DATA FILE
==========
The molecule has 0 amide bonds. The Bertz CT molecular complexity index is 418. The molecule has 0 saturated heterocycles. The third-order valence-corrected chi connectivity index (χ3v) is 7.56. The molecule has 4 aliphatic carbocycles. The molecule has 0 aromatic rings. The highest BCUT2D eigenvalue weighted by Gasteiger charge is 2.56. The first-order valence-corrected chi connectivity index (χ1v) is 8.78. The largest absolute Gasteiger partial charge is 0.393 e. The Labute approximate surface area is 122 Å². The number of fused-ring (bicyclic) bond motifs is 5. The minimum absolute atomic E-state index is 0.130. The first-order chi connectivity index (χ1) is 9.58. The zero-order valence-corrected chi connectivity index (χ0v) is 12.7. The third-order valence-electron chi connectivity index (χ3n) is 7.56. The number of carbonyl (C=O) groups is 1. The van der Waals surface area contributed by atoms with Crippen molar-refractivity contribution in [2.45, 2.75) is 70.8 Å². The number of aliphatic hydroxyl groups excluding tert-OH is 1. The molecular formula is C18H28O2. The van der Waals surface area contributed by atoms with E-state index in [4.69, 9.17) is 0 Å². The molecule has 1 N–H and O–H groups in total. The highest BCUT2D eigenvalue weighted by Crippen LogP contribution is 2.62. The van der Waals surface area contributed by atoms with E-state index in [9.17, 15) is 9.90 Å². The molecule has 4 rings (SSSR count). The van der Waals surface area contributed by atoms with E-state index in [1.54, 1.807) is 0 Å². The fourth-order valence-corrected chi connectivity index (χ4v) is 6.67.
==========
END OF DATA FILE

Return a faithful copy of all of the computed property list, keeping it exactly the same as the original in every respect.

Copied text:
The molecule has 0 amide bonds. The Bertz CT molecular complexity index is 418. The molecule has 0 saturated heterocycles. The third-order valence-corrected chi connectivity index (χ3v) is 7.56. The molecule has 4 aliphatic carbocycles. The molecule has 0 aromatic rings. The highest BCUT2D eigenvalue weighted by Gasteiger charge is 2.56. The first-order valence-corrected chi connectivity index (χ1v) is 8.78. The largest absolute Gasteiger partial charge is 0.393 e. The Labute approximate surface area is 122 Å². The number of fused-ring (bicyclic) bond motifs is 5. The minimum absolute atomic E-state index is 0.130. The first-order chi connectivity index (χ1) is 9.58. The zero-order valence-corrected chi connectivity index (χ0v) is 12.7. The third-order valence-electron chi connectivity index (χ3n) is 7.56. The number of carbonyl (C=O) groups is 1. The van der Waals surface area contributed by atoms with Crippen molar-refractivity contribution in [2.45, 2.75) is 70.8 Å². The number of aliphatic hydroxyl groups excluding tert-OH is 1. The molecular formula is C18H28O2. The van der Waals surface area contributed by atoms with E-state index in [4.69, 9.17) is 0 Å². The molecule has 1 N–H and O–H groups in total. The highest BCUT2D eigenvalue weighted by Crippen LogP contribution is 2.62. The van der Waals surface area contributed by atoms with E-state index in [9.17, 15) is 9.90 Å². The molecule has 4 rings (SSSR count). The van der Waals surface area contributed by atoms with E-state index in [1.54, 1.807) is 0 Å². The fourth-order valence-corrected chi connectivity index (χ4v) is 6.67.